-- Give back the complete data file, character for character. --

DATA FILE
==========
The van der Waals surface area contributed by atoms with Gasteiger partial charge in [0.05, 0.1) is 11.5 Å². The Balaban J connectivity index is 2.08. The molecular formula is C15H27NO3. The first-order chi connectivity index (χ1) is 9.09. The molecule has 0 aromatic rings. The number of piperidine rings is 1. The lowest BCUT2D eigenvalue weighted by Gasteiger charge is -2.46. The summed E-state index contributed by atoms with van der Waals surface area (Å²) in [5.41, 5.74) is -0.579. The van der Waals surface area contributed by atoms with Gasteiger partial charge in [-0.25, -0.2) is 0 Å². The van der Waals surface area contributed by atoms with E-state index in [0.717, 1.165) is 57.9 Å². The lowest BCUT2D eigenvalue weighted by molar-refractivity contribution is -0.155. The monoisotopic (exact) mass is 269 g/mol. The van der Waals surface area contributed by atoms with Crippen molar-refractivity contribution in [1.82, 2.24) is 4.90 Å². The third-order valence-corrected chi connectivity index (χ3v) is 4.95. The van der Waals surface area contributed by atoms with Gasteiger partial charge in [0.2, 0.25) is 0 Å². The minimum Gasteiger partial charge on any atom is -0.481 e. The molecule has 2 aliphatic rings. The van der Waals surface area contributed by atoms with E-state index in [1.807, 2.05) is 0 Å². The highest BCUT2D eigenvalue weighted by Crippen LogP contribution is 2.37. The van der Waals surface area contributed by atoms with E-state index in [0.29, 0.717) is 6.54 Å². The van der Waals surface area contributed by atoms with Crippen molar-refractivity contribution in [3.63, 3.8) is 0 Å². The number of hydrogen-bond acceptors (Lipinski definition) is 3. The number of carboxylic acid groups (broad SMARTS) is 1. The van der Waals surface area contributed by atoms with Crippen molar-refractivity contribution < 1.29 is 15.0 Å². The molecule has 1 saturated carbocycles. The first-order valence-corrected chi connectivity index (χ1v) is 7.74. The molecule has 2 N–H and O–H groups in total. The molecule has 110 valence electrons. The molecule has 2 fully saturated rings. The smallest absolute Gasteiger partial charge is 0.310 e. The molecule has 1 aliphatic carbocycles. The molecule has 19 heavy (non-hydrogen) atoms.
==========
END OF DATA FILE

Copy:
The van der Waals surface area contributed by atoms with Gasteiger partial charge in [0.05, 0.1) is 11.5 Å². The Balaban J connectivity index is 2.08. The molecular formula is C15H27NO3. The first-order chi connectivity index (χ1) is 9.09. The molecule has 0 aromatic rings. The number of piperidine rings is 1. The lowest BCUT2D eigenvalue weighted by Gasteiger charge is -2.46. The summed E-state index contributed by atoms with van der Waals surface area (Å²) in [5.41, 5.74) is -0.579. The van der Waals surface area contributed by atoms with Gasteiger partial charge in [-0.25, -0.2) is 0 Å². The van der Waals surface area contributed by atoms with E-state index in [0.717, 1.165) is 57.9 Å². The lowest BCUT2D eigenvalue weighted by molar-refractivity contribution is -0.155. The monoisotopic (exact) mass is 269 g/mol. The van der Waals surface area contributed by atoms with Crippen molar-refractivity contribution in [1.82, 2.24) is 4.90 Å². The third-order valence-corrected chi connectivity index (χ3v) is 4.95. The van der Waals surface area contributed by atoms with Gasteiger partial charge in [0.2, 0.25) is 0 Å². The minimum Gasteiger partial charge on any atom is -0.481 e. The molecule has 2 aliphatic rings. The van der Waals surface area contributed by atoms with E-state index in [1.807, 2.05) is 0 Å². The highest BCUT2D eigenvalue weighted by Crippen LogP contribution is 2.37. The van der Waals surface area contributed by atoms with E-state index in [0.29, 0.717) is 6.54 Å². The van der Waals surface area contributed by atoms with Crippen molar-refractivity contribution in [3.63, 3.8) is 0 Å². The number of hydrogen-bond acceptors (Lipinski definition) is 3. The number of carboxylic acid groups (broad SMARTS) is 1. The van der Waals surface area contributed by atoms with Crippen molar-refractivity contribution < 1.29 is 15.0 Å². The molecule has 1 saturated carbocycles. The first-order valence-corrected chi connectivity index (χ1v) is 7.74. The molecule has 2 N–H and O–H groups in total. The molecule has 110 valence electrons. The molecule has 2 fully saturated rings. The smallest absolute Gasteiger partial charge is 0.310 e. The molecule has 1 aliphatic carbocycles. The molecule has 19 heavy (non-hydrogen) atoms.